Robert Mair: Here Are The Facts About Fracking
Fracking can be safe if we follow the rules. At the heart of any judgment should be evidence-based science and engineering, which will help to ensure that the best decisions are made, unswayed by preconceived notions of risk or benefit.
There are many factors that policy-makers and local people must consider before deciding whether or not they are in favour of fracking – but I believe that the scientific and engineering evidence should play a key part in that decision. Everyone deserves to know the evidence, as it currently stands.
Over the past 30 years, more than 2,000 onshore wells have been drilled in Britain, approximately 200 of which have used techniques similar to fracking to enhance the recovery of oil or gas. Chief among these is Wytch Farm in Dorset – Europe’s largest onshore oil field, located in one of England’s most famous regions of outstanding natural beauty and special scientific interest, and therefore an area where the aesthetic and environmental impact of drilling are highly sensitive issues.
Last year, I chaired a joint committee set up by the Royal Society and Royal Academy of Engineering to analyse the environmental, health and safety risks associated with shale gas exploration in Britain. We came up with a set of recommendations for the Government to make it as safe as possible, if they decided to go ahead. The report concluded that these risks could be managed effectively as long as operational best practices were implemented, and enforced through regulation. The Government has accepted all the report’s recommendations.
Fracking in Britain would take place at depths of many hundreds of metres or several kilometres. So far the only shale gas fracking in this country has been at depths of 1.06 miles (1.7km) and 1.93 miles (3.1km), equivalent to the height of many London Shards placed on top of each other. It would be highly unlikely for water contamination to occur by means of fractures extending upwards from these deep shales and intercepting an aquifer, since the two are separated by a vast cover of rock. Even if it were possible, pressure conditions mean that the fracking water would not flow that far upwards.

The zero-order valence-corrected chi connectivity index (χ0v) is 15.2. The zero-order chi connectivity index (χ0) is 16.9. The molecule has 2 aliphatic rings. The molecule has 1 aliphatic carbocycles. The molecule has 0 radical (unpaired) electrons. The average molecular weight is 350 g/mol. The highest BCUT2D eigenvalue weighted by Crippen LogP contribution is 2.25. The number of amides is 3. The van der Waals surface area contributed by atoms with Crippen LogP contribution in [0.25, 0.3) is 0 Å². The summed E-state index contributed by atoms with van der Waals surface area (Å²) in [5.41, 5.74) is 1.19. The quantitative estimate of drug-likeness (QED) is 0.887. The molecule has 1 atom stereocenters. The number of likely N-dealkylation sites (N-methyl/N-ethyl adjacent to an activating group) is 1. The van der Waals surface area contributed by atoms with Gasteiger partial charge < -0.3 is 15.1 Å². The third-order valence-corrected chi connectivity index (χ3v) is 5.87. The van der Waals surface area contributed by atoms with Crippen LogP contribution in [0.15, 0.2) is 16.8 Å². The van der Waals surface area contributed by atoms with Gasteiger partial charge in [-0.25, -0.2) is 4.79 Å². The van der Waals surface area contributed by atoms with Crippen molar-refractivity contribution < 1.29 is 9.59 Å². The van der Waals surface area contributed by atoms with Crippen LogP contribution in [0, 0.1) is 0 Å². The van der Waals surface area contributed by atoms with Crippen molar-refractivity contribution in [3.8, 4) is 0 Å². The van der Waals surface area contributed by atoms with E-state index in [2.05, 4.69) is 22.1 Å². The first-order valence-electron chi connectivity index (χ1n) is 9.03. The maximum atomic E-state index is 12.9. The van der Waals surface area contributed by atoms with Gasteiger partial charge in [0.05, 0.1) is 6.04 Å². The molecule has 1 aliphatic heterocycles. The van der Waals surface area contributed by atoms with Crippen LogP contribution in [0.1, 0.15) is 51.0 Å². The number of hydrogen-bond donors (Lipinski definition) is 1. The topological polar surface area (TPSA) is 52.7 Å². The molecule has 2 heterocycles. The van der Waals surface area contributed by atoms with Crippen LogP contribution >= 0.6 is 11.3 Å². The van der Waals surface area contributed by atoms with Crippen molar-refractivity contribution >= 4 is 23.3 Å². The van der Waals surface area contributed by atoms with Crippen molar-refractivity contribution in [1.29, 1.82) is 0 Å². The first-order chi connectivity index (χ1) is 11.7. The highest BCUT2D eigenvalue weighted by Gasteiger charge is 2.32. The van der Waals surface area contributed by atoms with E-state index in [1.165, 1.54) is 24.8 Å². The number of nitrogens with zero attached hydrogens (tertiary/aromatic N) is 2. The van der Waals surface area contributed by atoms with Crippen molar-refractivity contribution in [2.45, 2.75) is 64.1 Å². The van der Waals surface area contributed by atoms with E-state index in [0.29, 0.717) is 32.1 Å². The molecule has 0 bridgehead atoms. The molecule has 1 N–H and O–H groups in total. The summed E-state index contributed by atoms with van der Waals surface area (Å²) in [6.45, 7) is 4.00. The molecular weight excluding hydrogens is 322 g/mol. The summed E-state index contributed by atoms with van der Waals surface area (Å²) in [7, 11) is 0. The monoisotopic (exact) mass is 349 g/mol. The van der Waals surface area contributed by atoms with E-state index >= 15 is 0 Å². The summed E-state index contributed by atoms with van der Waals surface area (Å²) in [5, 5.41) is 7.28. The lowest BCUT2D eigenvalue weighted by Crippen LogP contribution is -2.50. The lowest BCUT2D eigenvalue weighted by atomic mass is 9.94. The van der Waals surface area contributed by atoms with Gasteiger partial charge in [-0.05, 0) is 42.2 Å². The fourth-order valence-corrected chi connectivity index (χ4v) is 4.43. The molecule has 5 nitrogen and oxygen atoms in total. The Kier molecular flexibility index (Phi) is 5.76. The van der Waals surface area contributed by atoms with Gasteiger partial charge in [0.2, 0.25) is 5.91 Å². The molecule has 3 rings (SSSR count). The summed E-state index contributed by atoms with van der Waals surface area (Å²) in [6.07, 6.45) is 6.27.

If there is water contamination, it is much more likely to be due to poorly constructed and regulated wells. These are lined with a steel casing, which is sealed into the ground by cement: ensuring the well’s integrity is very important if the risk of contamination is to be kept to an absolute minimum. Here in Britain, we have a long history of world-class oil and gas industry regulation, plus a unique examination scheme to ensure that the design, construction and abandonment of wells is reviewed by independent, specialist experts.
The other main potential cause of environmental contamination is poor site construction at the surface. However, any risks can again be minimised by best practice and good regulation, which Britain has a good track record of upholding. For example, every company must disclose the contents of the fracturing fluid they use, which is not mandatory in America.
There has also been concern about fracking causing earth tremors – but the evidence indicates that this will not be a big issue in Britain. Coal operations have been causing barely noticeable levels of seismicity for many years, and we expect that those caused by fracking will be at an even lower level, no more severe at the surface than the passing of a truck.
Another allegation against fracking in America is that it can result in methane leakage. We must therefore start to monitor methane emissions and groundwater composition at potential sites now, before any fracking takes place (as well as during and after such operations). This baseline monitoring is vital, since methane can be present in groundwater naturally. Such data will be the only way of keeping close track of the environmental impacts of fracking in situ, and should be submitted to regulators to inform local planning processes and address wider concerns. [...]
In our report, we did not assess the climate risks associated with shale gas exploration, although we recommended that the Government should do so. The chief scientific adviser to the Department for Energy and Climate Change is currently leading a study on the potential for methane and other greenhouse gas leakages during extraction. The results will help form a clearer idea of the overall carbon footprint associated with shale gas.